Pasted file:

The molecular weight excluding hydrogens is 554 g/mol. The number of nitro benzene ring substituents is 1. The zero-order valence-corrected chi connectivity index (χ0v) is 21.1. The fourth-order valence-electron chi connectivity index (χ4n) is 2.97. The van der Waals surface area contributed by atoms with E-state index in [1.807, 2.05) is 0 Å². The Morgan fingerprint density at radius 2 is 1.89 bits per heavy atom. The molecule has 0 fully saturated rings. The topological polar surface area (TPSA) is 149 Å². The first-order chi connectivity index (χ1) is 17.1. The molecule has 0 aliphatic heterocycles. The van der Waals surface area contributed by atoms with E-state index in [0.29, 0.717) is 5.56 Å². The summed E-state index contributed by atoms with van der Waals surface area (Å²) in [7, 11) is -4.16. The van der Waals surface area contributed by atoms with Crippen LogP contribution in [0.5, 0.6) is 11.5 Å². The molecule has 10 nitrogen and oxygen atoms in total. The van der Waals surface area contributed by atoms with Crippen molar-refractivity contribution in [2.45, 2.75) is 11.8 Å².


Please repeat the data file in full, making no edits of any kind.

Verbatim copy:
The molecular weight excluding hydrogens is 554 g/mol. The number of nitro benzene ring substituents is 1. The zero-order valence-corrected chi connectivity index (χ0v) is 21.1. The fourth-order valence-electron chi connectivity index (χ4n) is 2.97. The van der Waals surface area contributed by atoms with E-state index in [1.807, 2.05) is 0 Å². The Morgan fingerprint density at radius 2 is 1.89 bits per heavy atom. The molecule has 0 fully saturated rings. The topological polar surface area (TPSA) is 149 Å². The first-order chi connectivity index (χ1) is 17.1. The molecule has 0 aliphatic heterocycles. The van der Waals surface area contributed by atoms with E-state index in [0.29, 0.717) is 5.56 Å². The summed E-state index contributed by atoms with van der Waals surface area (Å²) in [7, 11) is -4.16. The van der Waals surface area contributed by atoms with Crippen LogP contribution in [0.5, 0.6) is 11.5 Å². The molecule has 10 nitrogen and oxygen atoms in total. The van der Waals surface area contributed by atoms with Crippen molar-refractivity contribution in [2.45, 2.75) is 11.8 Å².